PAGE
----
Home Financing Options
This article explains the financing options that are available to a first-time home buyer. We will talk about the different ways to finance a home, the pros and cons of each method, and other important topics for buyers.
Home Financing Defined
Within the context of this article, home financing refers to the mortgage loans people use to buy a house. This is one of the most important topics a first-time buyer must understand. It's also where a lot of people make big mistakes, by choosing the wrong kind of loan for their situation.
With that basic definition out of the way, let's talk about the different types of loans you can use to finance your home purchase.
Different Ways to Finance a Home
Understanding your home financing options is the first step to making a smart choice. So before we go any further, we need to talk about the different kinds of mortgage loans that are available to you. These days, most home loans fall into one of two categories. They are either fixed- or adjustable-rate mortgages. The primary difference between them has to do with the interest rate, and how it behaves over time.
With a fixed-rate mortgage loan, the interest rate you have at the beginning of the loan is the same rate you'll have at the end of the loan (when you either sell the house, refinance the mortgage, or pay the loan off entirely). This is the primary benefit of this financing option -- there are no surprises later on down the road. The initial rate you obtain follows you for the entire life or "term" of the loan.
Here are some related articles to help you learn more about this topic:
As the name implies, an adjustable-rate mortgage loan (ARM) works much differently. With this home financing strategy, the rate will change at a specific interval -- usually every one to five years. When used properly, an ARM loan can save you money in the short-term. When used incorrectly, they can bring a lot of risk into the equation. Adjustable mortgages are rarely a smart option if you plan to stay in the home for a long time. In that kind of long-term scenario, a fixed rate loan is a better financing option for you.
Most of the adjustable mortgages in use today start off with a fixed rate for a certain period of time. After that introductory stage, however, the rate will begin to adjust or "reset" at specific intervals. Because of this, they are also referred to as hybrid loans. A person who only plans to live in a home for a few years might use an ARM loan to save money in the short-term. But once you get past the fixed stage of the loan, you have no idea what the rate will do (aside from changing in some way). If the rate adjusts upward by several percentage points, it could significantly increase the size of your monthly payment.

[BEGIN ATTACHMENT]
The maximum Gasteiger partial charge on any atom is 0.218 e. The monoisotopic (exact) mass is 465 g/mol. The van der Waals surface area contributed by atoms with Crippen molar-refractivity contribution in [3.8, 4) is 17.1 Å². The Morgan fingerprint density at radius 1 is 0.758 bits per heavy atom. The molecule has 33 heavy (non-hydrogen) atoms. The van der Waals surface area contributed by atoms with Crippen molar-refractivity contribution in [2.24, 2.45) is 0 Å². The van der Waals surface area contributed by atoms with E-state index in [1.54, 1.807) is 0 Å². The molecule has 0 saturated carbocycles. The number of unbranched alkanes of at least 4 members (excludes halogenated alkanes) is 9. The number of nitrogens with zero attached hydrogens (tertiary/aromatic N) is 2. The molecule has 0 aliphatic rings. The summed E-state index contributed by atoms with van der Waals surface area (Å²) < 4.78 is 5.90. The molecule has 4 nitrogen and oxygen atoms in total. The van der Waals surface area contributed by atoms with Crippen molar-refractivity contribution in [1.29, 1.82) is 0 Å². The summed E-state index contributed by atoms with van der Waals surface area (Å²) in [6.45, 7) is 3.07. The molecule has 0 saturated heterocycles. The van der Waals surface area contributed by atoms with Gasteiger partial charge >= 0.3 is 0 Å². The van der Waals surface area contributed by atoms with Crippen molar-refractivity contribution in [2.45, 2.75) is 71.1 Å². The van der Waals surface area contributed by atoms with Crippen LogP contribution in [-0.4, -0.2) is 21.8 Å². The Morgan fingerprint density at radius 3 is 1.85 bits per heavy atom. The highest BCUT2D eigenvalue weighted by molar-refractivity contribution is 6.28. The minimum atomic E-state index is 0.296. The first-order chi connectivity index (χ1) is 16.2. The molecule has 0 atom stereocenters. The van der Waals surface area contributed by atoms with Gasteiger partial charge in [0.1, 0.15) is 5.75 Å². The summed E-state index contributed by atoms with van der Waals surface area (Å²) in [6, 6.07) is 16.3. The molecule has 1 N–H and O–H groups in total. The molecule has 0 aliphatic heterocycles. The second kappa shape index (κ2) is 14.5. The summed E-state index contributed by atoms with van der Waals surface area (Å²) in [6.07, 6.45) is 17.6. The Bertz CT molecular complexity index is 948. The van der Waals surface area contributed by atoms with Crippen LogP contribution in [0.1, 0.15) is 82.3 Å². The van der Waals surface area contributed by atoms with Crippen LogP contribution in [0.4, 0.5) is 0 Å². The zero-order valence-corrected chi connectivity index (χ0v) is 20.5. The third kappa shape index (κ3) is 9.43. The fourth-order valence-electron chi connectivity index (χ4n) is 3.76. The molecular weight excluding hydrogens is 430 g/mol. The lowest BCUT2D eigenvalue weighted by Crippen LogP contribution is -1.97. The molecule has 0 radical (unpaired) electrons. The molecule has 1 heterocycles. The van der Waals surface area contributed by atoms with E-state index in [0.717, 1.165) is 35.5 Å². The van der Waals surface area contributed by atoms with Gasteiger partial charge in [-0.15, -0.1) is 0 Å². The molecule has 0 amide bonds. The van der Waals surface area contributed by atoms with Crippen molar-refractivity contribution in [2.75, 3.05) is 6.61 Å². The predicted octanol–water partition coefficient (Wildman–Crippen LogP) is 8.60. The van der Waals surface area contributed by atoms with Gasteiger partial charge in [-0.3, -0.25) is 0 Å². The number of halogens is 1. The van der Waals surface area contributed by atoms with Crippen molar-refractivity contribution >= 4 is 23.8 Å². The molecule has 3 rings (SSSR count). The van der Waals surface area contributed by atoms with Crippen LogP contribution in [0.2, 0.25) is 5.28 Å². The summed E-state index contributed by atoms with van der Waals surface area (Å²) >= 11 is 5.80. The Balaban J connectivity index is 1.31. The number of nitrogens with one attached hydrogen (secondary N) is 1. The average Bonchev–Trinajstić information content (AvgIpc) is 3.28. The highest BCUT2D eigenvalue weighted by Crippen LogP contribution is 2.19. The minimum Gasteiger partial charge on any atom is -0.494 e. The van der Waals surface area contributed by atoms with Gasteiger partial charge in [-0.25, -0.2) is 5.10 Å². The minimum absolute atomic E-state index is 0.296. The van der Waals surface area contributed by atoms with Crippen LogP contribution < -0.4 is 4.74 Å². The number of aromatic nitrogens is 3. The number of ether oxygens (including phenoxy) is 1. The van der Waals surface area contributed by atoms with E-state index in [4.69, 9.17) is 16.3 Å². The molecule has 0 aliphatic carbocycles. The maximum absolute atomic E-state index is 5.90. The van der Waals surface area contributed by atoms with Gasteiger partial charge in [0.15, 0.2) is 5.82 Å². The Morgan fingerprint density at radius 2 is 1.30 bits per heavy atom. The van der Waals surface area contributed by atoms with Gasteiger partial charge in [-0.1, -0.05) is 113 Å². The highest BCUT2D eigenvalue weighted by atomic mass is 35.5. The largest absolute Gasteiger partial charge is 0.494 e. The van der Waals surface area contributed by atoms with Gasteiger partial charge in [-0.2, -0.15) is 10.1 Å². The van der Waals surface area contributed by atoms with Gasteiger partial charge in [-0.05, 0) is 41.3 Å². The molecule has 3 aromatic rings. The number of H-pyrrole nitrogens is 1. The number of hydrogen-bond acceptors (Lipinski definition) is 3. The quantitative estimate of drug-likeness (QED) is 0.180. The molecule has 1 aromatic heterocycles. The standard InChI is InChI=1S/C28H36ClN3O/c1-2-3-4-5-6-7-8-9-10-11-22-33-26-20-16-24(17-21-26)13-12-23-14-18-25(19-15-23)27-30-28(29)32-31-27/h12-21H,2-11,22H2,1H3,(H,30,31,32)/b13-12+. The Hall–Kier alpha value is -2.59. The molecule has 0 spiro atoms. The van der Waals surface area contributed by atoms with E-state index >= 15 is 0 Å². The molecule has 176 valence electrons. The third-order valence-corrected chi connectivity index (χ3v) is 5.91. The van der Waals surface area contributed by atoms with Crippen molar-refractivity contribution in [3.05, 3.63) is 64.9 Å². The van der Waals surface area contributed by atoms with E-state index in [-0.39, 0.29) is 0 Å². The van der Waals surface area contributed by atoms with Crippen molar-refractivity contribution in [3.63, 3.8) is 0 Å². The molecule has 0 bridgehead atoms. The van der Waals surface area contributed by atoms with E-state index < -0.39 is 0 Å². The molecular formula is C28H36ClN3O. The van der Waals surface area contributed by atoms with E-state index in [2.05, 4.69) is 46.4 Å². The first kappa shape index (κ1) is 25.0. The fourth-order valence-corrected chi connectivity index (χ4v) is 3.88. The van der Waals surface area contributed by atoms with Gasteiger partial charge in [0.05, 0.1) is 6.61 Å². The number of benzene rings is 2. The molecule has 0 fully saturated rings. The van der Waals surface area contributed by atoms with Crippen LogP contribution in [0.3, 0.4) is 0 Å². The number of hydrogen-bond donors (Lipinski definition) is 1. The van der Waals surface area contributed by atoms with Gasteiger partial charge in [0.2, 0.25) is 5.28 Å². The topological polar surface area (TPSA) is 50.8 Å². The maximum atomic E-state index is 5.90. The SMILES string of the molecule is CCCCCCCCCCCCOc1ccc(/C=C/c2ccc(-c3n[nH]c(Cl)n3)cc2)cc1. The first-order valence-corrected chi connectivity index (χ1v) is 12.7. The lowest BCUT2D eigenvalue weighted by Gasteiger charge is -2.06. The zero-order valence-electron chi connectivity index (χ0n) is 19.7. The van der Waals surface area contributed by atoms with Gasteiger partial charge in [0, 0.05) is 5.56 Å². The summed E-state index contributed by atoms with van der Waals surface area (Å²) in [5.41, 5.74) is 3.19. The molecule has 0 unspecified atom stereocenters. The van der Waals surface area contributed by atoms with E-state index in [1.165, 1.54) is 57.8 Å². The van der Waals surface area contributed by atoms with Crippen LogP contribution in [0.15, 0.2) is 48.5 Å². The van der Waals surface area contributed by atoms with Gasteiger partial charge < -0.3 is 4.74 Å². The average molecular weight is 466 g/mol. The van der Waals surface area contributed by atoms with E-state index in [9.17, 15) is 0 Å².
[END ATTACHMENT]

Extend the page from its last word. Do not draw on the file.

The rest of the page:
Remember, the interest rate is part of your overall mortgage payment. So when it goes up, your payment goes up as well. Depending on how much the payment increases, this could make the loan unaffordable for you. This is a very real risk that comes with this particular home financing option, so it's a risk you need to take seriously.
If you think you might use an ARM loan to finance your home purchase, you have plenty of homework ahead of you. Here are some related articles to get you started:
Many first-time home buyers use FHA home loans as a financing option, and there are several key reasons for this. For one thing, a home buyer who uses an FHA loan can make a smaller down payment (when compared to someone who uses a conventional loan). Generally speaking, FHA mortgages are easier to qualify for, as well. This makes them popular among people with less-than-perfect credit. These two factors combined to make the FHA loan one of the most popular home financing options for first-time buyers.
If you want to finance your house with this type of loan (or simply learn more about it), you'll find the following articles helpful:
Choosing the Best Option
These are some of the different ways you can finance a home purchase. So which option is right for you? In reality, there is no way I can answer this question for you, because I simply don't know your situation. Depending on (A) your long-term plans, (B) your financial situation, and (C) your level of qualification, one financing option may be better than another. What you must do, as a home buyer, is learn about the pros and cons of each strategy. Once you do that, one option should emerge as the obvious choice for you.
For example, we talked about the primary differences between fixed and adjustable-rate mortgage loans. If you plan to stay in the home for many years, the fixed-rate loan is probably the best option for you. This method of home financing gives you the most predictability over the long term. No matter what happens with the economy, you'll know that your interest rate will always stay the same. On the contrary, the interest rate on an ARM loan will change periodically. So it might not be the best finance strategy for a long-term stay. This is a prime example of choosing the best type of mortgage based on your particular situation.
This is obviously a "top-level" guide to home financing options, and that was my purpose. I wanted to give you a brief overview of the various ways to finance a home, and then provide you with some links to related information. I've hand-picked a few articles that will make a good follow-up to this one, and I highly recommend you read those as well. You can find these articles through the hyperlinks spread throughout this lesson.
I hope you've found this guide to home financing options helpful, and I wish you well in your future real estate endeavors.